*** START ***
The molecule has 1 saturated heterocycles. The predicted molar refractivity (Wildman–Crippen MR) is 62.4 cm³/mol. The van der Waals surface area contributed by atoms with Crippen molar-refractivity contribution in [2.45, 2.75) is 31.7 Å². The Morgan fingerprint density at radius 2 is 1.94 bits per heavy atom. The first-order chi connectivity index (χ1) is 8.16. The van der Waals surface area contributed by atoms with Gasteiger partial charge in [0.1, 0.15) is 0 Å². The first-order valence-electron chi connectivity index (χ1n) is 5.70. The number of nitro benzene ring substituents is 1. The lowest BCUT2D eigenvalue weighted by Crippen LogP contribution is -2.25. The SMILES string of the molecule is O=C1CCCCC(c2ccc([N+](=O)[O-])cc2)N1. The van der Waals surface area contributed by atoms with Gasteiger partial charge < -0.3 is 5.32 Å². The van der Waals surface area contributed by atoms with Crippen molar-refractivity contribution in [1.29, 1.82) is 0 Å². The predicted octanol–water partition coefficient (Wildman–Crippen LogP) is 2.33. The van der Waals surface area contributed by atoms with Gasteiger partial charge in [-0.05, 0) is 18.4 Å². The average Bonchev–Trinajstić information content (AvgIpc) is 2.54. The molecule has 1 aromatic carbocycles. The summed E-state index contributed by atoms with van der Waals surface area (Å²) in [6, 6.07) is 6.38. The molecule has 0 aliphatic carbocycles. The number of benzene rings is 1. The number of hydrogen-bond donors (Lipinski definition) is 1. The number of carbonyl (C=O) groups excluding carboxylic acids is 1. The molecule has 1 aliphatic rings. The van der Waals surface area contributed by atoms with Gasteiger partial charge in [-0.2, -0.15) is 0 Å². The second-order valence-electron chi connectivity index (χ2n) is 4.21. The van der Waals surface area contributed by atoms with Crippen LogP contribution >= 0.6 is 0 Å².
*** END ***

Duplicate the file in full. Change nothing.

The molecule has 1 saturated heterocycles. The predicted molar refractivity (Wildman–Crippen MR) is 62.4 cm³/mol. The van der Waals surface area contributed by atoms with Crippen molar-refractivity contribution in [2.45, 2.75) is 31.7 Å². The Morgan fingerprint density at radius 2 is 1.94 bits per heavy atom. The first-order chi connectivity index (χ1) is 8.16. The van der Waals surface area contributed by atoms with Gasteiger partial charge in [0.1, 0.15) is 0 Å². The first-order valence-electron chi connectivity index (χ1n) is 5.70. The number of nitro benzene ring substituents is 1. The lowest BCUT2D eigenvalue weighted by Crippen LogP contribution is -2.25. The SMILES string of the molecule is O=C1CCCCC(c2ccc([N+](=O)[O-])cc2)N1. The van der Waals surface area contributed by atoms with Gasteiger partial charge < -0.3 is 5.32 Å². The van der Waals surface area contributed by atoms with Crippen molar-refractivity contribution in [1.29, 1.82) is 0 Å². The predicted octanol–water partition coefficient (Wildman–Crippen LogP) is 2.33. The van der Waals surface area contributed by atoms with Gasteiger partial charge in [-0.05, 0) is 18.4 Å². The average Bonchev–Trinajstić information content (AvgIpc) is 2.54. The molecule has 1 aromatic carbocycles. The summed E-state index contributed by atoms with van der Waals surface area (Å²) in [6, 6.07) is 6.38. The molecule has 0 aliphatic carbocycles. The number of benzene rings is 1. The number of hydrogen-bond donors (Lipinski definition) is 1. The number of carbonyl (C=O) groups excluding carboxylic acids is 1. The molecule has 1 aliphatic rings. The van der Waals surface area contributed by atoms with Gasteiger partial charge in [-0.2, -0.15) is 0 Å². The second-order valence-electron chi connectivity index (χ2n) is 4.21. The van der Waals surface area contributed by atoms with Crippen LogP contribution >= 0.6 is 0 Å².